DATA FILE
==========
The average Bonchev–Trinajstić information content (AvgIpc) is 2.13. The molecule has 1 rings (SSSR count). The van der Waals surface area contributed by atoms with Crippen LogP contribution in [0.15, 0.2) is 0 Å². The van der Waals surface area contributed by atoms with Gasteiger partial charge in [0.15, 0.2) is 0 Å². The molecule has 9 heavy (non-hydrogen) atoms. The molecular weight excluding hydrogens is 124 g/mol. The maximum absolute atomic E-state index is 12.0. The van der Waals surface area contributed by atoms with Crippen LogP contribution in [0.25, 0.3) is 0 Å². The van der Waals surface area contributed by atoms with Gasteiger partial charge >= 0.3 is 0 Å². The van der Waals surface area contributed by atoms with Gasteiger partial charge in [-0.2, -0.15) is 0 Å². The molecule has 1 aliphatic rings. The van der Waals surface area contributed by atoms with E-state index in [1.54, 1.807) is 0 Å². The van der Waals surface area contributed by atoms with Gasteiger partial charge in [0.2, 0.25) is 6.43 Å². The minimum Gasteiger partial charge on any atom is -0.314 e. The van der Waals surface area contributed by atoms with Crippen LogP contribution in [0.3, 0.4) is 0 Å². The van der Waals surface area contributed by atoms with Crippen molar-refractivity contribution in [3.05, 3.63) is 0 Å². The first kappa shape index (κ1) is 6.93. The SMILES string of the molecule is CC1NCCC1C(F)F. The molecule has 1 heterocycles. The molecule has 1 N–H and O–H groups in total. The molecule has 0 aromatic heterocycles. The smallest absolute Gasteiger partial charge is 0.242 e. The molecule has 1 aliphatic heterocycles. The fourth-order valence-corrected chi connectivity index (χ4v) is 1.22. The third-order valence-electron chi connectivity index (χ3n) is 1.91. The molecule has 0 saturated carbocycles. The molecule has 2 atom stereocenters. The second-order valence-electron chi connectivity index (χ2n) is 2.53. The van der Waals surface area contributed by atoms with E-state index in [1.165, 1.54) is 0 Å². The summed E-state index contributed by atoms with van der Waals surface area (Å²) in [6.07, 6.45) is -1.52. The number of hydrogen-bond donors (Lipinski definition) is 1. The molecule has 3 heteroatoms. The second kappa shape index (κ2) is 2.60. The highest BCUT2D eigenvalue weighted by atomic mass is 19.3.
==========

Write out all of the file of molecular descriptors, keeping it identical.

The average Bonchev–Trinajstić information content (AvgIpc) is 2.13. The molecule has 1 rings (SSSR count). The van der Waals surface area contributed by atoms with Crippen LogP contribution in [0.15, 0.2) is 0 Å². The van der Waals surface area contributed by atoms with Gasteiger partial charge in [0.15, 0.2) is 0 Å². The molecule has 9 heavy (non-hydrogen) atoms. The molecular weight excluding hydrogens is 124 g/mol. The maximum absolute atomic E-state index is 12.0. The van der Waals surface area contributed by atoms with Crippen LogP contribution in [0.25, 0.3) is 0 Å². The van der Waals surface area contributed by atoms with Gasteiger partial charge >= 0.3 is 0 Å². The van der Waals surface area contributed by atoms with Gasteiger partial charge in [-0.2, -0.15) is 0 Å². The molecule has 1 aliphatic rings. The van der Waals surface area contributed by atoms with E-state index in [1.54, 1.807) is 0 Å². The van der Waals surface area contributed by atoms with Gasteiger partial charge in [0.2, 0.25) is 6.43 Å². The minimum Gasteiger partial charge on any atom is -0.314 e. The van der Waals surface area contributed by atoms with Crippen LogP contribution in [0.3, 0.4) is 0 Å². The van der Waals surface area contributed by atoms with Crippen molar-refractivity contribution in [3.05, 3.63) is 0 Å². The first kappa shape index (κ1) is 6.93. The SMILES string of the molecule is CC1NCCC1C(F)F. The molecule has 1 heterocycles. The molecule has 1 N–H and O–H groups in total. The molecule has 0 aromatic heterocycles. The smallest absolute Gasteiger partial charge is 0.242 e. The molecule has 1 aliphatic heterocycles. The fourth-order valence-corrected chi connectivity index (χ4v) is 1.22. The third-order valence-electron chi connectivity index (χ3n) is 1.91. The molecule has 0 saturated carbocycles. The molecule has 2 atom stereocenters. The second-order valence-electron chi connectivity index (χ2n) is 2.53. The van der Waals surface area contributed by atoms with E-state index in [1.165, 1.54) is 0 Å². The summed E-state index contributed by atoms with van der Waals surface area (Å²) in [6.07, 6.45) is -1.52. The number of hydrogen-bond donors (Lipinski definition) is 1. The molecule has 3 heteroatoms. The second kappa shape index (κ2) is 2.60. The highest BCUT2D eigenvalue weighted by atomic mass is 19.3.